Here’s a bit of the front.
There really isn’t much to see as far as the sheetrock is concerned, so I’ll save photos of that for a later post.
I’m about to get controversial here, but since I own this blog, I can say what I want. I reserve the right to be wrong, but I believe I am voicing my own OPINION as well as a few facts.
Consider the next few before and after photos of a house that was recently shown on the Houzz website, to which I made the following comment:
There were TONS of comments regarding this kitchen. MOST of them were, “WOW, this is SO gorgeous!” or, “I wish I had the guts to do this it MY kitchen”, or “This is an incredible Mondrian inspired kitchen.”
I have to agree, this IS an incredible Mondrian Inspired Kitchen. That’s not what my original comment was about, however. My original thought was, I’m an adult and I wouldn’t want my kitchen to look like a preschool classroom. BUT, you’ll notice I didn’t say that out loud on my post.
My original post:
Nope. Why? I don’t get it. This is not a nursery where you need to entertain your newborn with bright colors. This is a kitchen, a home. In my opinion, this is not a ‘style’, this is weird. Frank Lloyd Wright (FLW) ala Picasso. You WILL get tired of this color scheme and to resell your home, you will only appeal to a very small percentage of buyers. I know you should live in the home YOU like and not worry with future potential buyers, but I doubt that even YOU will like this for many years before you think it is tired and needs updating. I love the open concept you’ve created, but I am not a fan of the patchwork random colors.
For all you ART buffs out there. Yes, I do know the difference between Frank Lloyd Wright, Picasso AND Mondrian. They all had value in their own right. I know many people who collect art pieces which remind them of their favorite artists, but I have never seen it taken to this extent before. Yes, I’ve seen FLW knock-off houses, I call them FLW-esque homes. It is one thing to build something that is LIKE what FLW would have designed, however, times have changed and what HE designed into a home back in the day would need to be different now…. think pre-1959 bathrooms & kitchens. Exactly, build a modern home to LOOK like FLW, but function as a modern home. We have to imagine what our sunken jet-tub would look like in his mind, don’t we?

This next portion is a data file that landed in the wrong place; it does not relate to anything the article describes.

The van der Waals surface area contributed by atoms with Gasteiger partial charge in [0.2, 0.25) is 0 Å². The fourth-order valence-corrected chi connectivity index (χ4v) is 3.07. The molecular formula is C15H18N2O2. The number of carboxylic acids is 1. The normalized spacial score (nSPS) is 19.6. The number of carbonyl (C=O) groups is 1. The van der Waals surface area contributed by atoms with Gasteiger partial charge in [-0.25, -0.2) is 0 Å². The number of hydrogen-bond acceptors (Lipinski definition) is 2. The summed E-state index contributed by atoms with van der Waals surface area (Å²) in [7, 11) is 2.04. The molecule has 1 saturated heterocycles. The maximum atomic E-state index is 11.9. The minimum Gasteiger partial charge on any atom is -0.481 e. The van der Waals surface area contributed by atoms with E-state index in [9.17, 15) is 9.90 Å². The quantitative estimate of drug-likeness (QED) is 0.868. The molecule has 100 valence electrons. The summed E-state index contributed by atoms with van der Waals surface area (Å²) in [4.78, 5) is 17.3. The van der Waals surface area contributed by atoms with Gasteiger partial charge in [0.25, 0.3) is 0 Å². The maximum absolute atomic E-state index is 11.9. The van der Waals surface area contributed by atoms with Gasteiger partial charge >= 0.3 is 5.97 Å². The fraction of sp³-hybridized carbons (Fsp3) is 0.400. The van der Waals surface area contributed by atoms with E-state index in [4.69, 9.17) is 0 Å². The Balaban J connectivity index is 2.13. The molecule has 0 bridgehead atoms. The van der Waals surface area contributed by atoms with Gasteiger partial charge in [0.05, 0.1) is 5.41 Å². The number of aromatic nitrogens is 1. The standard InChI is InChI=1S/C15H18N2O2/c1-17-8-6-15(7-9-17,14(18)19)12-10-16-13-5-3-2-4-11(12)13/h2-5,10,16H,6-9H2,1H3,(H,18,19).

After making my original post, I received many “likes”, which was nice, but then. WOW, the claws came out! Some people said that “the Professional Designers” on this site probably just don’t know anything about Art History. (What has THAT got to do with anything.) For this reason I didn’t major in MUSIC in college. I never cared who wrote what, nor when! I just wanted to play music. With Art, I never memorized who drew/painted what, nor when, I just know what I like and what I don’t like. And, I am NOT a modern painter lover! I like clever and original, but not just paint thrown on a canvas. (I know, gasp!) To be truthful, I don’t know a LOT about Mondrian but I am familiar with his designs/art pieces AND, at one time I was really fond of them, just like FLW’s designs. Every art class in the country does a piece in his style just for the Art History knowledge. I remember drawing random straight lines on a page and painting them in bold primary colors. I personally thought it was an “ok” piece of art, but I wasn’t really proud of it. Consequently, you won’t find it stored in my attic. Just because I appreciate a piece of art, does not mean I’d redo my entire kitchen to honor that art.
I thought about posting a rebuttal, but thought better of it. If I was going to drag my name through the mud and let 10,000 of Houzz readers attack, me, why not be on MY ground where I can DENY comments if I like. SO, here goes my rebuttal.